Report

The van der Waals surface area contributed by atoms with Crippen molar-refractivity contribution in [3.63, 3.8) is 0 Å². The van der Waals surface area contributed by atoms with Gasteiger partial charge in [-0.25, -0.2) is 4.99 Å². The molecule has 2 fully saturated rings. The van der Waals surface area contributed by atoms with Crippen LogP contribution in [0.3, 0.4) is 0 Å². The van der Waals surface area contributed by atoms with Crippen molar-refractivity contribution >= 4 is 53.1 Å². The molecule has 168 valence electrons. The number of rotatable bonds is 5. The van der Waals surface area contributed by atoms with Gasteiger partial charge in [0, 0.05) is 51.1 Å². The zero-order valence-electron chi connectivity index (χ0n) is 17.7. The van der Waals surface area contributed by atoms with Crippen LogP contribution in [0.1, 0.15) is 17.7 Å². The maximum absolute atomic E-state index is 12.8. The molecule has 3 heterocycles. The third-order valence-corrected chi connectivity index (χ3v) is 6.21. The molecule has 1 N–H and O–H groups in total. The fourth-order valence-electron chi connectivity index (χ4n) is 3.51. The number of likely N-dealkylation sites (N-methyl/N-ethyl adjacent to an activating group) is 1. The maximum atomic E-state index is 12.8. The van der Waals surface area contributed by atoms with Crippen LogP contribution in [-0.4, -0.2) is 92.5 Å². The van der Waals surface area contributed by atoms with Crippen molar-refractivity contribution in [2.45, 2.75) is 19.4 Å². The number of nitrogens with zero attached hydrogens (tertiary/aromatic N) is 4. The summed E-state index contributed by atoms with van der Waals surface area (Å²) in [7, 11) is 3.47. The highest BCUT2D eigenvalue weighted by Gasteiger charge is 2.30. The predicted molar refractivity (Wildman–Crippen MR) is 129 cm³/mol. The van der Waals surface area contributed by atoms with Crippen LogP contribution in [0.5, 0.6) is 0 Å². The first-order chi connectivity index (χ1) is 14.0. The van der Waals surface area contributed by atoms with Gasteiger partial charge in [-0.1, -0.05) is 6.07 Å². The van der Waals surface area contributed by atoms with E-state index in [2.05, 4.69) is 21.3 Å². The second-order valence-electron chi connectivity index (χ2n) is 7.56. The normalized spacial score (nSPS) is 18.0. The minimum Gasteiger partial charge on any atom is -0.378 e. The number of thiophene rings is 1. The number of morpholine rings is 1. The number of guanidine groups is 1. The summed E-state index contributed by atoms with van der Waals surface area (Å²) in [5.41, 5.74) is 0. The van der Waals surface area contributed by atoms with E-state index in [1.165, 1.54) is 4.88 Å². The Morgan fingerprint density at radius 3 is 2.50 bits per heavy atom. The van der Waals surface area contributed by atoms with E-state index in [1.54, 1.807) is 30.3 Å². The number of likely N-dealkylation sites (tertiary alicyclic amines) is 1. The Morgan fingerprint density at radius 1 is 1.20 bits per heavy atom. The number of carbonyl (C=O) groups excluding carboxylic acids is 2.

QingPeng (QP) Zhang [email protected] Sensitivity analysis is concerned with how changes in an linear programming’s parameters affect the optimal solution. Weekly profit (revenue - costs) Profit generated by each soldier $3 Profit generated by each train $2 1 = number of soldiers produced each week 2 = number of trains produced each week. max = 31 + 22 (weekly profit) s.t. 21 + 2 ≤ 100 (finishing constraint) 1 + 2 ≤ 80 (carpentry constraint) 1 ≤ 40 (demand constraint) 1 , 2 ≥ 0 (sign restriction) 1 = number of soldiers produced each week 2 = number of trains produced each week. Constraint/Objective Slope Finishing constraint -2 Carpentry constraint -1.5 Objective function -1 Optimal solution (1 , 2 )=(60, 180) =180 Basic variable Basic solution Change objective function coefficient Change right-hand side of constraint Other change options Shadow price The Importance of sensitivity analysis How would changes in the problem’s objective function coefficients or the constraint’s right-hand sides change this optimal solution? max = 31 + 22 1 = 1 1 + 22 1 1 2 = − + 2 2 1 − 2 < ? −2 1 − 2 > ? −1 1 1 2 = − + 2 2 If 1 − 2 then 1 2 < −2 >2 Slope is steeper B->C 1 1 2 = − + 2 2 Slope is steeper New optimal solution: (40, 20) = 1 × 40 + 2 × 20 1 1 2 = − + 2 2 If 1 − 2 then 1 2 > −1 <1 Slope is flatter B->A 1 1 2 = − + 2 2 Slope is steeper New optimal solution: (0, 80) z=2 × 80 = 160 Change objective function coefficient Change right-hand side of constraint Other change options Shadow price The Importance of sensitivity analysis 1 max = 31 + 22 (weekly profit) s.t. 21 + 2 ≤ 100 (finishing constraint) 1 + 2 ≤ 80 (carpentry constraint) 1 ≤ 40 (demand constraint) 1 , 2 ≥ 0 (sign restriction) 1 = number of soldiers produced each week 2 = number of trains produced each week. 1 is the number of finishing hours. Change in b1 shifts the finishing constraint parallel to its current position. Current optimal point (B) is where the carpentry and finishing constraints are binding. As long as the binding point (B) of finishing and carpentry constraints is feasible, optimal solution will occur at the binding point. 1 ≤ 40 1 , 2 ≥ 0 If 1 >120, 1 >40 at the binding point. If 1 <80, 1 <0 at the binding point. So, in order to keep the basic solution, we need: 80 ≤ 1 ≤ 120 (z is changed) (demand constraint) (sign restriction) Change objective function coefficient Change right-hand side of constraint Other change options Shadow price The Importance of sensitivity analysis max = 31 + 22 (weekly profit) s.t. 21 + 2 ≤ 100 (finishing constraint) 1 + 2 ≤ 80 (carpentry constraint) 1 ≤ 40 (demand constraint) 1 , 2 ≥ 0 (sign restriction) 2 1 1 1 1 0 max = 31 + 22 (weekly profit) s.t. 21 + 2 ≤ 100 (finishing constraint) 1 + 2 ≤ 80 (carpentry constraint) 1 ≤ 40 (demand constraint) 1 , 2 ≥ 0 (sign restriction) Change objective function coefficient Change right-hand side of constraint Other change options Shadow price The Importance of sensitivity analysis To determine how a constraint’s rhs changes the optimal z-value. The shadow price for the ith constraint of an LP is the amount by which the optimal z-value is improved (increased in a max problem or decreased in a min problem). Finishing constraint Basic variable: 100 Current value 1 =100+Δ New optimal solution (20+Δ, 60-Δ) z=31 +22 =180+ Δ Current basis is optimal one increase in finishing hours increase optimal z-value by $1 The shadow price for the finishing constraint is $1 Change objective function coefficient Change right-hand side of constraint Other change options Shadow price The Importance of sensitivity analysis If LP parameters change, whether we have to solve the problem again? In previous example: sensitivity analysis shows it is unnecessary as long as: 80 ≤ 1 ≤ 120 z is changed Deal with the uncertainty about LP parameters • Example: • The weekly demand for soldiers is 40. • Optimal solution B • If the weekly demand is uncertain. 1 ≤? • As long as the demand is at least 20, B is still the optimal solution.